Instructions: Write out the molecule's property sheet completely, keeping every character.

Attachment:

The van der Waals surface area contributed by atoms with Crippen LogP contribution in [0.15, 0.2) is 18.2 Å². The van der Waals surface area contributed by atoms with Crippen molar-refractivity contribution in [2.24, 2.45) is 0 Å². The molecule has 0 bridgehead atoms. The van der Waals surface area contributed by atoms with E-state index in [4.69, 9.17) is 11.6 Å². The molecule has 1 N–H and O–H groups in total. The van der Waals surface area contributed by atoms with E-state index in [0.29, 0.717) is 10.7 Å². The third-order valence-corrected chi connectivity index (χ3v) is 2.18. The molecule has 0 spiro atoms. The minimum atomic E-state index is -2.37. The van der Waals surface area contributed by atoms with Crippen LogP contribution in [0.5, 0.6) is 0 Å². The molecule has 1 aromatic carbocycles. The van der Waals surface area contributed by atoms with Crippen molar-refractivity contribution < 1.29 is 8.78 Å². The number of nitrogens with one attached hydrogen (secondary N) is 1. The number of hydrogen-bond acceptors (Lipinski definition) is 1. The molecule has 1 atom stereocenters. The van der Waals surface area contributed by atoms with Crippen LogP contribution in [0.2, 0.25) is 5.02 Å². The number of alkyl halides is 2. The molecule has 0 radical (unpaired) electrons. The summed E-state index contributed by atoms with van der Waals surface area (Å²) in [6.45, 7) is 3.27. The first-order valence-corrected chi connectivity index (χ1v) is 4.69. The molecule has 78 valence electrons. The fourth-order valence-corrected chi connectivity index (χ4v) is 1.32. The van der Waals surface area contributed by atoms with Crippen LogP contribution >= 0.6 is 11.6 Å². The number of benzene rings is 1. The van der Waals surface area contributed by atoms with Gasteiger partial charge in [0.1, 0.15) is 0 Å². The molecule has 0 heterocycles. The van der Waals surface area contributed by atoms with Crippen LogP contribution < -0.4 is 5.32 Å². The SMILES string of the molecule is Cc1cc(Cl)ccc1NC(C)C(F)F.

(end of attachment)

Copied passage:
The van der Waals surface area contributed by atoms with Crippen LogP contribution in [0.15, 0.2) is 18.2 Å². The van der Waals surface area contributed by atoms with Crippen molar-refractivity contribution in [2.24, 2.45) is 0 Å². The molecule has 0 bridgehead atoms. The van der Waals surface area contributed by atoms with E-state index in [4.69, 9.17) is 11.6 Å². The molecule has 1 N–H and O–H groups in total. The van der Waals surface area contributed by atoms with E-state index in [0.29, 0.717) is 10.7 Å². The third-order valence-corrected chi connectivity index (χ3v) is 2.18. The molecule has 0 spiro atoms. The minimum atomic E-state index is -2.37. The van der Waals surface area contributed by atoms with Crippen LogP contribution in [0.5, 0.6) is 0 Å². The molecule has 1 aromatic carbocycles. The van der Waals surface area contributed by atoms with Crippen molar-refractivity contribution < 1.29 is 8.78 Å². The number of nitrogens with one attached hydrogen (secondary N) is 1. The number of hydrogen-bond acceptors (Lipinski definition) is 1. The molecule has 1 atom stereocenters. The van der Waals surface area contributed by atoms with Crippen LogP contribution in [0.2, 0.25) is 5.02 Å². The number of alkyl halides is 2. The molecule has 0 radical (unpaired) electrons. The summed E-state index contributed by atoms with van der Waals surface area (Å²) in [6.45, 7) is 3.27. The first-order valence-corrected chi connectivity index (χ1v) is 4.69. The molecule has 78 valence electrons. The fourth-order valence-corrected chi connectivity index (χ4v) is 1.32. The van der Waals surface area contributed by atoms with Crippen LogP contribution >= 0.6 is 11.6 Å². The number of benzene rings is 1. The van der Waals surface area contributed by atoms with Gasteiger partial charge in [0.1, 0.15) is 0 Å². The molecule has 0 heterocycles. The van der Waals surface area contributed by atoms with Crippen LogP contribution < -0.4 is 5.32 Å². The SMILES string of the molecule is Cc1cc(Cl)ccc1NC(C)C(F)F.